Same Great Obstinacy, Uncluttered by Usefulness!

February 6th, 2006  |  Published in old and busted

The good news: Camino 1.0 RC1 is out and available as a universal binary. It’s so smooth and fast it freaks me out a little. Like … there’s elf magic in there or something.

The bad news: Bug 187720. That’s the bug that thinks HTTP authentication and any web form authentication at the same URL are the same thing. I’ve never used a browser that got this wrong, and it’s a behavior I’ve been dealing with on one must-use site for years. It’s something the project has known about since January of 2003 and prefers to defer to version 1.2, which is … well … 1.0’s still just an RC at the moment, and the project is more than three years old … so it’s probably going to be a while.

I cast a vote for it on bugzilla all the same.

Meh.

Meanwhile, there’s always Safari. And there are even Universal Binary builds for Firefox at the Mozilla Wiki.

And just to add on a bit in the general drift of “software and stuff”:

In the past week, I’ve found several things broken in Macintel-land thanks to the lack of universal binary support or Rosetta compatibility. In each case (except one of the five I can think of off the top of my head), a polite direct inquiry netted me an internal beta with a fix or an explanation of why the product in question has been mothballed for a while and may not be updated. In the case of the one where no fix was forthcoming, I got an invitation to test betas as soon as they’re out.

So, you know, it’s not all bad out there. I don’t even mind being given a beta to play with, because that’s part of the process sometimes, especially when I could have just decided to go with a G5 and enjoyed what would have been a serviceable and speedy machine for a few years.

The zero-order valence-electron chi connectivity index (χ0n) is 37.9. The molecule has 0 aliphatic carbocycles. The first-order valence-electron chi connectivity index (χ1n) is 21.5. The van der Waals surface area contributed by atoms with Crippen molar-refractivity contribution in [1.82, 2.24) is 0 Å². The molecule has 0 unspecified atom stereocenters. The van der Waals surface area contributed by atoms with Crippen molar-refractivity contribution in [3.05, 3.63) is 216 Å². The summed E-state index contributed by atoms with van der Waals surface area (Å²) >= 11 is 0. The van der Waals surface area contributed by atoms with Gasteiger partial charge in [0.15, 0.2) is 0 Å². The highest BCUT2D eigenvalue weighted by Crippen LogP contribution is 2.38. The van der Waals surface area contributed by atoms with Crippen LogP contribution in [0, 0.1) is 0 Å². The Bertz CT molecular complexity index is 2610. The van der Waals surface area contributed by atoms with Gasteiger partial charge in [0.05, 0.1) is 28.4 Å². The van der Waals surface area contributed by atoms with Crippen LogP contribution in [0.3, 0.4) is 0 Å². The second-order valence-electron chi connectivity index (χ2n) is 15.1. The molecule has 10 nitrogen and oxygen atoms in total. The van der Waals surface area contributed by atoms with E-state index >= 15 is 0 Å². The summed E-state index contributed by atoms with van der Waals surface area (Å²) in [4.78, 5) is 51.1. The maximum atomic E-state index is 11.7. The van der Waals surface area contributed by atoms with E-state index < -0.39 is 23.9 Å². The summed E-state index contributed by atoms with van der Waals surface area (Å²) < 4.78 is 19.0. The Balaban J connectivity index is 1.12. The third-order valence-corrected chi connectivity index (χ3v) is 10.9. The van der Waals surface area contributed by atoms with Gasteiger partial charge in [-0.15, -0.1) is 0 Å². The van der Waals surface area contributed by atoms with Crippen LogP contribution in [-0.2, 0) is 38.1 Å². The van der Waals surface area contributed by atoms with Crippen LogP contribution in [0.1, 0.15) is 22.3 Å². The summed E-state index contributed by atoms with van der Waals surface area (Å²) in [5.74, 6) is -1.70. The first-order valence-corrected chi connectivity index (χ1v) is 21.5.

The thing that’s always been frustrating, however, about Mozilla life, is the sense that it’s a never-ending treadmill of betadom. The thing you want fixed is always “in the next milestone” or “slated for the next major release.”

The fancies of the project shift in a manner us normal folks on the outside will have a hard time keeping up with, and if a pet bug falls victim to that shifting focus or momentum, well … enjoy the wait.

It’s not unique to Mozilla, as anyone who survived the early GNOME Office years can attest. It’s also not unique to open source software. I think the issue for me is having to watch the car crash unfold on my screen. Bugzilla is a public database I can peruse for information on the shit that bugs me about Mozilla project software. I can peer right into the thoughts of the developers. But there comes a point where you get tired of reading bug reports that are met with “That’s not a bug!” and “What you want is stupid so I won’t do it.”

I think a little less transparency and a better sense of choosing tools based on what they can do right now is better for my mental computing health.

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